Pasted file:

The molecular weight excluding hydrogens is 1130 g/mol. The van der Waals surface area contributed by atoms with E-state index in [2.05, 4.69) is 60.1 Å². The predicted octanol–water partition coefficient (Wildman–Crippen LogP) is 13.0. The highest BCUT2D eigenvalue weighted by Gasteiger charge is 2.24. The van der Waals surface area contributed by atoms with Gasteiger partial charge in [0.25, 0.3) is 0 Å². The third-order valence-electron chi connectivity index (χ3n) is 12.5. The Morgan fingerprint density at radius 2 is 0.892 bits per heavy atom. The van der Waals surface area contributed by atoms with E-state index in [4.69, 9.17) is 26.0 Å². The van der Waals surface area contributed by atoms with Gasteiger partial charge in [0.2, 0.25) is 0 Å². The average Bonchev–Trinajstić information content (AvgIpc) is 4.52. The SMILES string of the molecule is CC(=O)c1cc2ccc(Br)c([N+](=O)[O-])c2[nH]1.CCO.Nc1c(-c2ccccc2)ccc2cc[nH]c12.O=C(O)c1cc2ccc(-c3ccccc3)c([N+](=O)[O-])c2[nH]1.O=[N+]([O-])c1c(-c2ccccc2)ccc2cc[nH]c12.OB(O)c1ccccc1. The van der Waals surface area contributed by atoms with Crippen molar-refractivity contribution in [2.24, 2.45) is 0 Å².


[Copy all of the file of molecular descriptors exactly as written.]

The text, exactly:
The molecular weight excluding hydrogens is 1130 g/mol. The van der Waals surface area contributed by atoms with E-state index in [2.05, 4.69) is 60.1 Å². The predicted octanol–water partition coefficient (Wildman–Crippen LogP) is 13.0. The highest BCUT2D eigenvalue weighted by Gasteiger charge is 2.24. The van der Waals surface area contributed by atoms with Gasteiger partial charge in [0.25, 0.3) is 0 Å². The third-order valence-electron chi connectivity index (χ3n) is 12.5. The Morgan fingerprint density at radius 2 is 0.892 bits per heavy atom. The van der Waals surface area contributed by atoms with E-state index in [4.69, 9.17) is 26.0 Å². The van der Waals surface area contributed by atoms with Gasteiger partial charge in [0.2, 0.25) is 0 Å². The average Bonchev–Trinajstić information content (AvgIpc) is 4.52. The SMILES string of the molecule is CC(=O)c1cc2ccc(Br)c([N+](=O)[O-])c2[nH]1.CCO.Nc1c(-c2ccccc2)ccc2cc[nH]c12.O=C(O)c1cc2ccc(-c3ccccc3)c([N+](=O)[O-])c2[nH]1.O=[N+]([O-])c1c(-c2ccccc2)ccc2cc[nH]c12.OB(O)c1ccccc1. The van der Waals surface area contributed by atoms with Crippen molar-refractivity contribution in [2.24, 2.45) is 0 Å².